Making Commercials: Promoting The Simpsons
FXX’s 552-episode, 12-day marathon of The Simpsons hurled the new channel to the top of the ratings. Awesome helped.
By Michael Fickes
Rolling Stone magazine says that the year-old FX network channel FXX ranked 49th among cable channels catering to 18- to 45-year-olds when it first came on the air. During and for a short period after FXX ran a 552-episode, 12-day marathon of The Simpsons, the channel rose to 3rd on that list.
Awesome Inc. helped. The Atlanta-based multi-disciplinary creative studio produced a 40-second promotional piece for the marathon.
Creation, as the promo is called, ties the virtually eternal Simpsons series to the creation of the world. It begins with the big bang, the formation of the universe, and travels through time and space to our Earth and the moon.
A voice-over narrates the creation: “It is written that God created the world in six days, and on the seventh day, He rested.”
While God is at rest and apparently not watching, the Simpsons family appears on the scene, with transparent bodies outlined by lines drawn in blue celestial light—an animation style influenced by constellation maps. The family’s visible skeletons are made of stars connected by stick-lines that might be focused sunlight.
Dara Barton, director of production at FX, the network that owns FXX, approached Awesome in search of a studio that could animate The Simpsons characters in an outer space setting using the original—and fitting—constellation motif, which was conceived of by Pilot, a creative branding agency with offices in New York City and Marina Del Rey, Calif.
Most importantly, Barton wanted a studio with nuanced artists that would be able to keep the Simpson characters “on model,” a requirement specified by Gracie Films, producer of The Simpsons.
“We felt up to the challenge and submitted some proofs-of-concept showing that we could keep the characters on-model while animating the promo designed in this unique constellation style,” said Ashley Kohler, executive producer with Awesome.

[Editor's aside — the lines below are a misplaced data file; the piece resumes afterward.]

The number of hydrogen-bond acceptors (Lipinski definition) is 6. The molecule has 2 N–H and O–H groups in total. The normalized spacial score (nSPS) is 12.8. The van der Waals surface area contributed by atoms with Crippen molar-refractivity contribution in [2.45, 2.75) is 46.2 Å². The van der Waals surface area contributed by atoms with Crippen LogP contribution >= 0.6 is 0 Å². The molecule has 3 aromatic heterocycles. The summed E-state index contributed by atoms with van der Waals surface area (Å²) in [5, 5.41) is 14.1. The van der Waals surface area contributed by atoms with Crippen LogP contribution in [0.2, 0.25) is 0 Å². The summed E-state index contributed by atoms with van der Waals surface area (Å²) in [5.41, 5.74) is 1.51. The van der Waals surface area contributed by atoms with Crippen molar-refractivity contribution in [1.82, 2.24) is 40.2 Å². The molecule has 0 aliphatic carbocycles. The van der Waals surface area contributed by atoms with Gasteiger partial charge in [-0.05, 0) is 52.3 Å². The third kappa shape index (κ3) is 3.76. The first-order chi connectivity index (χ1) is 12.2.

When Barton decided to tap Awesome, the animators went to work using a tight animatic of the promo, which also was developed by Pilot, as a guide. The team used Photoshop for character animation, After Effects for compositing, and Maya for the 3D work.
“The biggest challenge was meeting a tight schedule with a complex workflow model necessitated by everyone’s desire to promote and not compromise the brand,” Kohler said. “Typically, we do a rough pass of the entire spot, get approval, do the full pass, make changes, and produce the finished piece.
“For this spot, FX and Gracie asked for us to finish 20 seconds of the 40-second spot before moving on. Everyone was satisfied at the 20-second point, but the half-and-half production requirement made it difficult to meet the schedule. No matter, we all realized how important it was to do everything possible to maintain the brand’s integrity.”
Recreating iconic characters in a different way presents risks. Awesome wanted to support the brand, while aiming for a presentation that the audience would recognize as favorite characters in a new environment.
“When adapting them into the glowing constellation lines, we not only had to keep the character art on-model, but we also had to add enough design elements to keep them from looking like simple line-art,” Kohler said.
“We were tempted to lean into sci-fi depictions of nebulae, space gas, and cosmic debris, but FXX wanted the depiction of space to read as if it was a documentary at the beginning—up until the comedic flip with the appearance of the Simpsons,” she continued. “It was challenging to balance documentary realism with a vivid cartoon like The Simpsons is a delicate thing—I think we found a good middle ground.”
Yes, even the cosmos has a middle ground. As for The Simpsons, however, there is no middle ground; there is only doh!